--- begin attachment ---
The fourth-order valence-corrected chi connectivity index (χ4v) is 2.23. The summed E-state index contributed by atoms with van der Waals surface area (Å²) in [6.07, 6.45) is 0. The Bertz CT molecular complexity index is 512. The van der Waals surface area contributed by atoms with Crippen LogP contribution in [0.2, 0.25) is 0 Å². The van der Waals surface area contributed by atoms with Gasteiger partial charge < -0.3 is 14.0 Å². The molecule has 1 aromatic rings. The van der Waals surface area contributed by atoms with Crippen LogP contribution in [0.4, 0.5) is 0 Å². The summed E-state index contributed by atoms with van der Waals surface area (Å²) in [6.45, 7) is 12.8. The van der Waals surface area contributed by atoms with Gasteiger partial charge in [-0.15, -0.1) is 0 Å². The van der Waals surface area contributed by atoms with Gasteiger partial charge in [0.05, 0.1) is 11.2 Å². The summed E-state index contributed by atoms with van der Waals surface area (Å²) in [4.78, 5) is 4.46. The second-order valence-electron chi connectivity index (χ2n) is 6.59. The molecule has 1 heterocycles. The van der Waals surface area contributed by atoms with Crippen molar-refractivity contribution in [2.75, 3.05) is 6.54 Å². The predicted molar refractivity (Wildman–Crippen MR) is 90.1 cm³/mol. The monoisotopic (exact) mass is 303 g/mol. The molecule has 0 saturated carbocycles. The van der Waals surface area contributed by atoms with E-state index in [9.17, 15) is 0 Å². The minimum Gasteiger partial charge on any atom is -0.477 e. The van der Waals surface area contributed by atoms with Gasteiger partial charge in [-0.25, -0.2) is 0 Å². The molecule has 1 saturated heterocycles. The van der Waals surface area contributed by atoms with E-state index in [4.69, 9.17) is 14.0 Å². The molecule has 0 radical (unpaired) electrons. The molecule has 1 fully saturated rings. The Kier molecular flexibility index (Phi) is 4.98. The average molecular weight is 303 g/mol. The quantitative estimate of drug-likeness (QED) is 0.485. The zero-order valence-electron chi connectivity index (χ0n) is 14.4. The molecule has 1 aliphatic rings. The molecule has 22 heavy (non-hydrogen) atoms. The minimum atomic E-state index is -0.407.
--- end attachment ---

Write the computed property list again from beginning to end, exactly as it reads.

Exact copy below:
The fourth-order valence-corrected chi connectivity index (χ4v) is 2.23. The summed E-state index contributed by atoms with van der Waals surface area (Å²) in [6.07, 6.45) is 0. The Bertz CT molecular complexity index is 512. The van der Waals surface area contributed by atoms with Crippen LogP contribution in [0.2, 0.25) is 0 Å². The van der Waals surface area contributed by atoms with Gasteiger partial charge < -0.3 is 14.0 Å². The molecule has 1 aromatic rings. The van der Waals surface area contributed by atoms with Crippen LogP contribution in [0.4, 0.5) is 0 Å². The summed E-state index contributed by atoms with van der Waals surface area (Å²) in [6.45, 7) is 12.8. The van der Waals surface area contributed by atoms with Gasteiger partial charge in [-0.15, -0.1) is 0 Å². The van der Waals surface area contributed by atoms with Gasteiger partial charge in [0.05, 0.1) is 11.2 Å². The summed E-state index contributed by atoms with van der Waals surface area (Å²) in [4.78, 5) is 4.46. The second-order valence-electron chi connectivity index (χ2n) is 6.59. The molecule has 1 heterocycles. The van der Waals surface area contributed by atoms with Crippen molar-refractivity contribution in [2.75, 3.05) is 6.54 Å². The predicted molar refractivity (Wildman–Crippen MR) is 90.1 cm³/mol. The monoisotopic (exact) mass is 303 g/mol. The molecule has 0 saturated carbocycles. The van der Waals surface area contributed by atoms with E-state index in [9.17, 15) is 0 Å². The minimum Gasteiger partial charge on any atom is -0.477 e. The van der Waals surface area contributed by atoms with Gasteiger partial charge in [-0.25, -0.2) is 0 Å². The molecule has 1 saturated heterocycles. The van der Waals surface area contributed by atoms with E-state index in [4.69, 9.17) is 14.0 Å². The molecule has 0 radical (unpaired) electrons. The molecule has 1 fully saturated rings. The Kier molecular flexibility index (Phi) is 4.98. The average molecular weight is 303 g/mol. The quantitative estimate of drug-likeness (QED) is 0.485. The zero-order valence-electron chi connectivity index (χ0n) is 14.4. The molecule has 1 aliphatic rings. The molecule has 22 heavy (non-hydrogen) atoms. The minimum atomic E-state index is -0.407.